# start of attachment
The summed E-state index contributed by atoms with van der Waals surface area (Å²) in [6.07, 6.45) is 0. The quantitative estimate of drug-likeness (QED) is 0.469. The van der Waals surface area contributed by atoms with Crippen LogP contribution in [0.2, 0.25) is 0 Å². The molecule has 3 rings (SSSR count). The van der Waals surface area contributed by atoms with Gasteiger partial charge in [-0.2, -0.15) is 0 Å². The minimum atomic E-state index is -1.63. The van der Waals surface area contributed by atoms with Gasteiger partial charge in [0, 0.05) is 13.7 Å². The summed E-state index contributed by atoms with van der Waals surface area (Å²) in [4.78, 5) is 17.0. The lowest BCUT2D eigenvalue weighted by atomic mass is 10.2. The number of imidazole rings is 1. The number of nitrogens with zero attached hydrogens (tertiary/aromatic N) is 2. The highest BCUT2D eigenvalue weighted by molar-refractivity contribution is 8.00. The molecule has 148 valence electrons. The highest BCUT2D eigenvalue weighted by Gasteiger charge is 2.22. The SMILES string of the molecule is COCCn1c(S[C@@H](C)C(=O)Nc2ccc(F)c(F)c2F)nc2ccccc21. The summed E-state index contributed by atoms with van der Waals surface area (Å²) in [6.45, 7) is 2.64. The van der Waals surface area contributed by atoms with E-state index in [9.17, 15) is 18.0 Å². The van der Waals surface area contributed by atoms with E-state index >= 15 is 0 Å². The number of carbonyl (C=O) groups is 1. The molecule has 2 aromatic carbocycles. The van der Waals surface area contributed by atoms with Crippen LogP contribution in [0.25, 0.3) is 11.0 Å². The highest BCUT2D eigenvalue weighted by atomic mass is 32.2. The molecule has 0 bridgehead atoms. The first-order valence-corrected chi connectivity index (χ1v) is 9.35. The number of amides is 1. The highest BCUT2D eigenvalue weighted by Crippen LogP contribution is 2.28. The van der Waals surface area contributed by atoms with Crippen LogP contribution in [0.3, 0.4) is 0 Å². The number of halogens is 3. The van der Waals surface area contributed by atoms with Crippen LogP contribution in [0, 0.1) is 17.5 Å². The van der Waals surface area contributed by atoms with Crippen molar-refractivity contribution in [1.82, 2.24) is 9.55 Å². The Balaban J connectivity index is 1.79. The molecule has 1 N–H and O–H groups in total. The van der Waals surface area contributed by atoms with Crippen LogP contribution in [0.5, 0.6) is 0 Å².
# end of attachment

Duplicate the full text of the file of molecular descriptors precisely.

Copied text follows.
The summed E-state index contributed by atoms with van der Waals surface area (Å²) in [6.07, 6.45) is 0. The quantitative estimate of drug-likeness (QED) is 0.469. The van der Waals surface area contributed by atoms with Crippen LogP contribution in [0.2, 0.25) is 0 Å². The molecule has 3 rings (SSSR count). The van der Waals surface area contributed by atoms with Gasteiger partial charge in [-0.2, -0.15) is 0 Å². The minimum atomic E-state index is -1.63. The van der Waals surface area contributed by atoms with Gasteiger partial charge in [0, 0.05) is 13.7 Å². The summed E-state index contributed by atoms with van der Waals surface area (Å²) in [4.78, 5) is 17.0. The lowest BCUT2D eigenvalue weighted by atomic mass is 10.2. The number of imidazole rings is 1. The number of nitrogens with zero attached hydrogens (tertiary/aromatic N) is 2. The highest BCUT2D eigenvalue weighted by molar-refractivity contribution is 8.00. The molecule has 148 valence electrons. The highest BCUT2D eigenvalue weighted by Gasteiger charge is 2.22. The SMILES string of the molecule is COCCn1c(S[C@@H](C)C(=O)Nc2ccc(F)c(F)c2F)nc2ccccc21. The summed E-state index contributed by atoms with van der Waals surface area (Å²) in [6.45, 7) is 2.64. The van der Waals surface area contributed by atoms with E-state index in [9.17, 15) is 18.0 Å². The van der Waals surface area contributed by atoms with E-state index >= 15 is 0 Å². The number of carbonyl (C=O) groups is 1. The molecule has 2 aromatic carbocycles. The van der Waals surface area contributed by atoms with Crippen LogP contribution in [0.25, 0.3) is 11.0 Å². The highest BCUT2D eigenvalue weighted by atomic mass is 32.2. The molecule has 0 bridgehead atoms. The first-order valence-corrected chi connectivity index (χ1v) is 9.35. The number of amides is 1. The highest BCUT2D eigenvalue weighted by Crippen LogP contribution is 2.28. The van der Waals surface area contributed by atoms with Crippen LogP contribution in [0.3, 0.4) is 0 Å². The number of halogens is 3. The van der Waals surface area contributed by atoms with Crippen LogP contribution in [0, 0.1) is 17.5 Å². The van der Waals surface area contributed by atoms with Crippen molar-refractivity contribution in [1.82, 2.24) is 9.55 Å². The Balaban J connectivity index is 1.79. The molecule has 1 N–H and O–H groups in total. The van der Waals surface area contributed by atoms with Crippen LogP contribution in [0.5, 0.6) is 0 Å².